You may be aware of “Sofia,” the human-like robot that guest-starred on the Jimmy Fallon show. She held basic conversations with Fallon and even displayed emotional reactions to what he was saying. Sure, the technology behind her intelligence and mimicry of human behavior is awe-inspiring, but is this something that we should worry about? If robotic engineers stop producing replicas of Sofia, then no, there will be no problem. Unfortunately, the opposite is happening.
Many are skeptical of the production of humanoid robots. Sixty-one percent of people are uncomfortable with robots according to Brookings Surveys. Yet society is still seeing a continued and increasing prevalence of automation and artificial intelligence. Abigail Adams from People Magazine reported on how Elon Musk revealed his newest humanoid robot called “Optimus” on Tesla’s 2022 AI Day. The robot only walked, waved and danced in front of its audience, but Musk promises that this robot will be produced en masse and replace “hard, dangerous, and repetitive” jobs.
“Optimus” and similar robots could force people out of their jobs. Since robots require no salary, no vacation and no healthcare, this seems like a better option for large corporations when compared with human labor. Yet for the general population who need their job to feed themselves and their families, they may be at risk of homelessness, hunger and a constant battle to survive. Even self-checkouts that are automated but not humanoid AI – increasingly seen in stores all over the United States – pose a major issue since they eliminate the need for human cashiers.
I believe that human intelligence will always be far superior to that of artificial intelligence. Humans are emotional, rational and are natural thinkers. Even the simple action of checking out groceries and sometimes making small-talk with the cashier is nice – a quick greeting, a friendly smile. If something is not functioning at the register, the cashier or someone else will get it sorted out quickly, whereas if something malfunctions with the self-checkout, it will freeze and call human assistance. This adds extra steps, more annoyance and is much less ethical for those that make a living as cashiers.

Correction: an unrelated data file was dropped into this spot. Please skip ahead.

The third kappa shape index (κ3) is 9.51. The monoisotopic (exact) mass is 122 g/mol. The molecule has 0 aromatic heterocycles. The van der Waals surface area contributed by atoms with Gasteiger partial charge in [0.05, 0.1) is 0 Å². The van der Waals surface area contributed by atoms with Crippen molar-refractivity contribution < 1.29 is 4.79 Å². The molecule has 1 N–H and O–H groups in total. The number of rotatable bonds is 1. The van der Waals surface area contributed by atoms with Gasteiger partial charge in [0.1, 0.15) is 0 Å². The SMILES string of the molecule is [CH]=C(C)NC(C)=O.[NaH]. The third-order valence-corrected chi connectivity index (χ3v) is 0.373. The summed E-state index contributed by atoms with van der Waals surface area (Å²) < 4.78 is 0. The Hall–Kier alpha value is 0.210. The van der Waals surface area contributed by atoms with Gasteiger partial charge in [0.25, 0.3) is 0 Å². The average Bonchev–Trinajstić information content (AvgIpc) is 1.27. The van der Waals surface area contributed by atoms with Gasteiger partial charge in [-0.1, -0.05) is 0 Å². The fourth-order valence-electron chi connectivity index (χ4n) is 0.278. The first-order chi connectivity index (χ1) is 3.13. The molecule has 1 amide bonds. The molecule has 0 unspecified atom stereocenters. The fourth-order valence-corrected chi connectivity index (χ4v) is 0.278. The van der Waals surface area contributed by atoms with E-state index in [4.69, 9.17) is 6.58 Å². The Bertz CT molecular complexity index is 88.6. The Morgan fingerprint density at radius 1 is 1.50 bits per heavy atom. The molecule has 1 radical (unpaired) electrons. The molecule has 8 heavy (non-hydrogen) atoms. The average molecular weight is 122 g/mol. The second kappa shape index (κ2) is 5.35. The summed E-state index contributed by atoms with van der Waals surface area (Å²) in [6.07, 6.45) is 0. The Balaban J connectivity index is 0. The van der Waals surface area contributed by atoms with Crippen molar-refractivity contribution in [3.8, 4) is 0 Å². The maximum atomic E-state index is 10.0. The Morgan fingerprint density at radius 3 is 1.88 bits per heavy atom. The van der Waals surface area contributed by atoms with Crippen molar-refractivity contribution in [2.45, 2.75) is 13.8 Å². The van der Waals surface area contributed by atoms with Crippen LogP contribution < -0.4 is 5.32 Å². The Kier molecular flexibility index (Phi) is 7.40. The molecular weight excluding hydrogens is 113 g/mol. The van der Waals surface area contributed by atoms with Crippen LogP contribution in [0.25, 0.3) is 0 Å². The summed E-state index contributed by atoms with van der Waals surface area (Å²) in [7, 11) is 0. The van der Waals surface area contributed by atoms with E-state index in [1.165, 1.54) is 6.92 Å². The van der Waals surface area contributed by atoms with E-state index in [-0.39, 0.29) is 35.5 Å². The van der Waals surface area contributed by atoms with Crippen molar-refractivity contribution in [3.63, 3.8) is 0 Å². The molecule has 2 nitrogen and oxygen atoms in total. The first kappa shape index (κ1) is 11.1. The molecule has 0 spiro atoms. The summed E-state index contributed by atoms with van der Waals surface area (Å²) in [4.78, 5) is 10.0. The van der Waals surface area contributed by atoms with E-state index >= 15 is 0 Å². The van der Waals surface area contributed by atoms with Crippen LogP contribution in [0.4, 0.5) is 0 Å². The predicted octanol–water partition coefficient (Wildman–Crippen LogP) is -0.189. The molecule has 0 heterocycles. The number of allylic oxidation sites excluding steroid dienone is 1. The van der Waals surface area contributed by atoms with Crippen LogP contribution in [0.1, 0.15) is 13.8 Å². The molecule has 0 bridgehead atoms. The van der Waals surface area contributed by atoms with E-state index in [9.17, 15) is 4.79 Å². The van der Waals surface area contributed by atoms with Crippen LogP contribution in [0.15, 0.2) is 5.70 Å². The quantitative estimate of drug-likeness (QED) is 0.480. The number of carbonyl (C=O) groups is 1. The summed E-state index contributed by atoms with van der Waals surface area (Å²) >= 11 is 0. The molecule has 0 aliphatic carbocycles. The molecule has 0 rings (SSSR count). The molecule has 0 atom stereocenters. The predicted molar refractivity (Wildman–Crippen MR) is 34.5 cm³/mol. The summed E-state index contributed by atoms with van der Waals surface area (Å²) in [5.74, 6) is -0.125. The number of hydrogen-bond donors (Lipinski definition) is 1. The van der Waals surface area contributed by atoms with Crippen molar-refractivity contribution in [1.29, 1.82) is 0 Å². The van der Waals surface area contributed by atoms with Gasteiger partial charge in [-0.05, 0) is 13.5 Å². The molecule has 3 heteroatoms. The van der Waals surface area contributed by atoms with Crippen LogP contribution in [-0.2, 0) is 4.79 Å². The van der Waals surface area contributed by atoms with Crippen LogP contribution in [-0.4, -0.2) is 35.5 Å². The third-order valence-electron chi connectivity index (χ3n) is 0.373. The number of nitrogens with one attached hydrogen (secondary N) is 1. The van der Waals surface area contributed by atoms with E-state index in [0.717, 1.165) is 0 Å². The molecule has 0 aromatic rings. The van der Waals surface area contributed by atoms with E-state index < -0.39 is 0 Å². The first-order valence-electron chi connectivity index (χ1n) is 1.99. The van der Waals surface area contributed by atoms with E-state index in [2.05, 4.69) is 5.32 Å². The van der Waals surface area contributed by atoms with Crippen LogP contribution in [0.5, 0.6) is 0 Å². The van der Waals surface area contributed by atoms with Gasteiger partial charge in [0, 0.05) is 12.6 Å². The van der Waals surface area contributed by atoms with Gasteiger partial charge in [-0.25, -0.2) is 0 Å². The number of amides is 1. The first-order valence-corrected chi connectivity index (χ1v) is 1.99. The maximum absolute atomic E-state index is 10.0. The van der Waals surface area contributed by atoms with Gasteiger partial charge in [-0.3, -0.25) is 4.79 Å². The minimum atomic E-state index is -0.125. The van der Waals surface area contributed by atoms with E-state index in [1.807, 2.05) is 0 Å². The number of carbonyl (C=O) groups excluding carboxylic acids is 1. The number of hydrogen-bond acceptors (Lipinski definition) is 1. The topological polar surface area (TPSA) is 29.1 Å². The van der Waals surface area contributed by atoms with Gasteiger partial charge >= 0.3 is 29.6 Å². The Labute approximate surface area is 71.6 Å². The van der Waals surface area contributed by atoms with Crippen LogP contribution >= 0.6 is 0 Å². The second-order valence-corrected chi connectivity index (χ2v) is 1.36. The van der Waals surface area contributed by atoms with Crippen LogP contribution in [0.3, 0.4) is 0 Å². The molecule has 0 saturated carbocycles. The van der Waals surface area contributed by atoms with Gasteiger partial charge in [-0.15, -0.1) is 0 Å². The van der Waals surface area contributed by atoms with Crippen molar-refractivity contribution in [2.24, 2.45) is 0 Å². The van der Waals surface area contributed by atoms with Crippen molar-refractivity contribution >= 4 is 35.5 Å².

Further, if these types of machines could replace human labor, imagine what robots resembling humans might do. Not only could cashiers lose their jobs, but so could military personnel, couriers, customer service executives, security guards, receptionists and even doctors. Imagine if something goes wrong in a medical procedure, who will take responsibility? What will that robot say to its patient’s loved ones? What about robots in the military? Humans are sensitive and empathetic; they can find ways to resolve conflict. Robots, however, might just follow orders. If the robots suddenly stop processing those orders, conflict could escalate and there may be disastrous consequences.
CEOs are extreme capitalists and robots work for big corporations tirelessly, with no needed breaks, no safety regulations and no pay required. If something needs to get mass produced quickly, robots are seen as the solution. Nevertheless, humans provide new ideas to our constantly changing world, we collaborate with each other and understand what we need. We are not apathetic machines that only do as we are told. If there is an issue in a product, somebody will speak up. Humans evaluate each other’s work and provide feedback to ensure quality. If Amazon for example fired all human workers and functioned solely on robots, I believe the company would crumble. For instance, if robots deliver packages to incorrect addresses, they are not capable of sorting that out on their own. They will continue to deliver the packages but people will become aggravated, annoyed, demand refunds, and probably stop purchasing from Amazon if packages continue to be misdelivered. Now, that is only one aspect, imagine if robots follow orders to make a defective product, and produce it in large quantities. No one would buy it, and if they did, the company would experience refunds, complaints, and even lawsuits. Humans on the other hand would notice it, say something to their supervisor, and correct the issue immediately. Robots alone are not capable of that. Large corporations will actually benefit and profit more from human labor because even though we need breaks, salaries, vacations and healthcare, we know each other. We know what we think, want and need.
I believe robots are too unpredictable. The entertainment industry is basically predicting what could happen in the future with movies like “The Terminator.” I agree that automation alleviates the little stresses of humans, such as iRoomba for vacuuming, or Alexa to answer questions. But by no means should there be a line of robots that replace human labor, nor should we encourage the production of robots that resemble humans.